The Quiet Gentleman
by Georgette Heyer
The Earl regained consciousness to find himself lying with his head in Miss Morville's lap, his elaborate Mail-coach cravat untied, and the scent of aromatic vinegar in his nostrils. Gazing bemusedly up into the concerned face bent over him, he uttered, a trifle thickly: "Good God! I fell!"
"Yes," agreed Miss Morville, removing her vinaigrette from under his nose. "I cannot discover, my lord, that any limb is broken, but I might be mistaken. Can you move your arms and your legs?"
"Lord, yes! There are no bones broken!" he replied, struggling up to a sitting posture, and clasping his head between his hands. "But I don't understand! How in the devil's name came I - Where's my horse?"
"I expect," said Miss Morville, "that he has bolted for his stable, for there was no sign of him when I reached your side. Do not disturb yourself on his account! He could scarcely have done so had he sustained any injury! It is, in fact, a fortunate circumstance that he bolted, for he will give the alarm, you know, and since your groom knows in which direction you rode out we may shortly expect to receive succour."
He uttered a shaken laugh. "You think of everything, ma'am!"
"I may think of everything," said Miss Morville, "but I am not always able to accomplish all I should wish to! My chief desire has been to procure water with which to revive you, but, in the circumstances, I scarcely dared to leave your side. I do not think, from what I can observe, that you have broken your collar-bone."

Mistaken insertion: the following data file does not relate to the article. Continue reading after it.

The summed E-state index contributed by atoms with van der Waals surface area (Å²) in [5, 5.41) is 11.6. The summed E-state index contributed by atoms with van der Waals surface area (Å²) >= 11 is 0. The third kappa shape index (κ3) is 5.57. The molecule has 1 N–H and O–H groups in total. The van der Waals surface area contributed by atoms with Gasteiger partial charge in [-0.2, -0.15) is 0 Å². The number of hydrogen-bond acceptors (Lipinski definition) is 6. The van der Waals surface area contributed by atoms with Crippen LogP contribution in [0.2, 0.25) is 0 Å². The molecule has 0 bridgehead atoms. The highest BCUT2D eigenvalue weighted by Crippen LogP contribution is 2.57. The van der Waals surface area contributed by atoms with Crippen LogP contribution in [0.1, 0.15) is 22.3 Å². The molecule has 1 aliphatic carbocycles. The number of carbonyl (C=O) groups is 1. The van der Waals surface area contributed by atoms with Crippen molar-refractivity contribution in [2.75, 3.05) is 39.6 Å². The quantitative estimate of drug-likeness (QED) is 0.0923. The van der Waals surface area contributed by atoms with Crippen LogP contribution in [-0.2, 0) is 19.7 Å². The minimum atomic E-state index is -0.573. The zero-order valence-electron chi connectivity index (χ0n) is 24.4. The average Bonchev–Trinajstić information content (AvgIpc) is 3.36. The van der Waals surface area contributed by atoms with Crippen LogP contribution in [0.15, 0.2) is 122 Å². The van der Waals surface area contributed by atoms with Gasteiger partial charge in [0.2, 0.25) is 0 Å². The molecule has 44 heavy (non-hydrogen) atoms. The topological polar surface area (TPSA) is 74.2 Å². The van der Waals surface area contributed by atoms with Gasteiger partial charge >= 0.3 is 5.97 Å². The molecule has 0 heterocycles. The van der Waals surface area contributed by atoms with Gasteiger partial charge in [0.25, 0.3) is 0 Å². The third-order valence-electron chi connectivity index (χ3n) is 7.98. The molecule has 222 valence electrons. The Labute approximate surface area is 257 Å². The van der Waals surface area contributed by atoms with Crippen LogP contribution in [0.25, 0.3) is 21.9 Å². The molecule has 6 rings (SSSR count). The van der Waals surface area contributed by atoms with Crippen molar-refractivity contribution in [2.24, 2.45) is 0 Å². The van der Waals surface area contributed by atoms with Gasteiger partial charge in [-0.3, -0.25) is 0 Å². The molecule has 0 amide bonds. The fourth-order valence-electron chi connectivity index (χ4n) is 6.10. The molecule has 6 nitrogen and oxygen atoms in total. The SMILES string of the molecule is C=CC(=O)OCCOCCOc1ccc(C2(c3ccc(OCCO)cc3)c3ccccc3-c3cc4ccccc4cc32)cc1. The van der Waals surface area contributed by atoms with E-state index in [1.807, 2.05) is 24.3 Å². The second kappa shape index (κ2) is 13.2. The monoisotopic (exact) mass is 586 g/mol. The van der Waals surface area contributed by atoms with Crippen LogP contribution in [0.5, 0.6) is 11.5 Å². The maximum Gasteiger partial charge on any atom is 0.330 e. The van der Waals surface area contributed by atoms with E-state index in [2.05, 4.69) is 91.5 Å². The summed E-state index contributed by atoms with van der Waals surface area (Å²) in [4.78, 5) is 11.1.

"I am very sure I have not, ma'am. I have merely broke my head!"
"Does it pain you very much?" she asked solicitously.
"Why, yes! It aches like the very deuce, but not, I assure you, as much as does my self-esteem! How came I to fall, like the rawest of greenhorns?" He received no answer to this, and added, with an effort at playfulness: "But I forget my manners! I must thank you for preserving my life, Miss Morville - even though it may have been at the cost of my cravat!"
"I am not, in general," said Miss Morville carefully, "an advocate for the employment of hyperbole in describing trifling services, but I believe, my lord, that in this instance I may be justly said to have done so."
He was engaged, with only slightly unsteady fingers, in loosely knotting the ruined cravat about his throat, but at these words he paused in his task to frown at her in some bewilderment. "I collect that in this uncertain light I must have been so careless as to let Cloud set his foot in a rabbit-burrow. I own, I have no very clear remembrance of what occurred, but -"
"No," said Miss Morville.
He looked intently at her. "No?"
"You have been unconscious for several minutes, sir," said Miss Morville. "When once I had ascertained that your heart still beat strongly, I had leisure to look about me, to discover, if I might, what had been the cause of the accident. I am excessively reluctant to add to your present discomforts, but I must request you, in your own interests, to look at what met my eyes a minutes or two ago."
The Earl's surprised gaze obediently followed the direction of her
pointing finger, and alighted upon a length of thin, yet stout, cord,
which lay on the ground across the avenue, to disappear into the thicket